Maybe the table value is added to another parameter to determine whether to activate vvt?
So the mid-range values might turn it on depending on another condition, and the 100% cells garantee it's on in those areas?
It sounds like you are getting to the point where you need to have every thing set up on a bench. With some means to simulate engine speed (either some sort of frequency generator that replicates the behavior of the crank angle sensors output and signal shape) or a 60-2 tone wheel attached to a variable speed drive and Bosch sensor.
Then it's an emulator in the original ECU, replace the analogue inputs (AFM, inlet air temp. and coolant temp.) with easy to adjust potentiometers. Replace any PWM or switched outputs with current limited LEDs. Then you can put a duty cycle equipped multimeter on the outputs and see what effect changing that part of the code has while simulating 'X revs' and 'Y load'.
This would help you to make absolutely sure that you are looking at things like the injector map(s), and the (probably need an oscilloscope for this one) ignition map(s).
Another thing which will be in the code is the ECU's calibration table for the analogue inputs. Nissan had dedicated calibration codes for their AFM tables and they were different for different AFM's.
The trouble is, if you start adjusting it, it would effect the out behavior of the injectors in the same way a lot of interceptor tuning devices change the main load sensor's signal.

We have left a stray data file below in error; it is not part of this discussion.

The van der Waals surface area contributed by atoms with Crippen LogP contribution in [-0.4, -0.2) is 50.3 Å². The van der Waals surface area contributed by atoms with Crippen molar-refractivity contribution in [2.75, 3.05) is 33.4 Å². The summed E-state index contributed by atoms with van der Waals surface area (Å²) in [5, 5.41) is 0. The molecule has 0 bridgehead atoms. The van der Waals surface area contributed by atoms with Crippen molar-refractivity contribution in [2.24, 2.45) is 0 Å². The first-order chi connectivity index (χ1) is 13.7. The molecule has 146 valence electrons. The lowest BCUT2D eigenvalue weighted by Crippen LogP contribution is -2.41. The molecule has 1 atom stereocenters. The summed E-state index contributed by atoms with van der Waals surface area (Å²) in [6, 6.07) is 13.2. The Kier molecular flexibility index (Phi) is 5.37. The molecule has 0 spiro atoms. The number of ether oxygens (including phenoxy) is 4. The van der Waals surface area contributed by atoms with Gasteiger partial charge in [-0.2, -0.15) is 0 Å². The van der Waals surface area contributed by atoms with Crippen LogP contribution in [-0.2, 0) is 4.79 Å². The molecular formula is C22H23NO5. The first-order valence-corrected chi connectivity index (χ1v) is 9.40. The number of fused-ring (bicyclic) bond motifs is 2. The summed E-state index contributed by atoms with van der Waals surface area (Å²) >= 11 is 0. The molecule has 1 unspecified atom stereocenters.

So it may be easy to misinterpret the AFM calibration table as the main injector map. You modify this map and the injector duty cycle changes (much easier to see that than see innition timing changes when stuff is simulated on a bench).
The big problem, if that happens, is that while you may be able to achieve the desired air fuel ratios when tuning, the ignition timing would be going all over the place as a result. That is, the ignition map would be accessing area's that the tuner isn't intending it to access. So while you think you are pulling fuel out to correct an overly rich mixture at 1 rev/load point, you would also be causing the ECU to access a lower load ignition timing point which is typically more advanced. That extra ignition advance MAY cause engine knock or push the engine past its best ignition angle and loose a bit of torque as a result. The tuner may interpret that as a fuel deficiency.
"We leaned it out from a (typically) rich condition and it lost torque. So the engine needs to run rich." (based on readings from an AFR meter and the dyno).
But because they (the tuner) are effecting 2 things at once (injector open times and ignition timing) they could, and probably are, barking up the wrong tree about the requirements of the engine.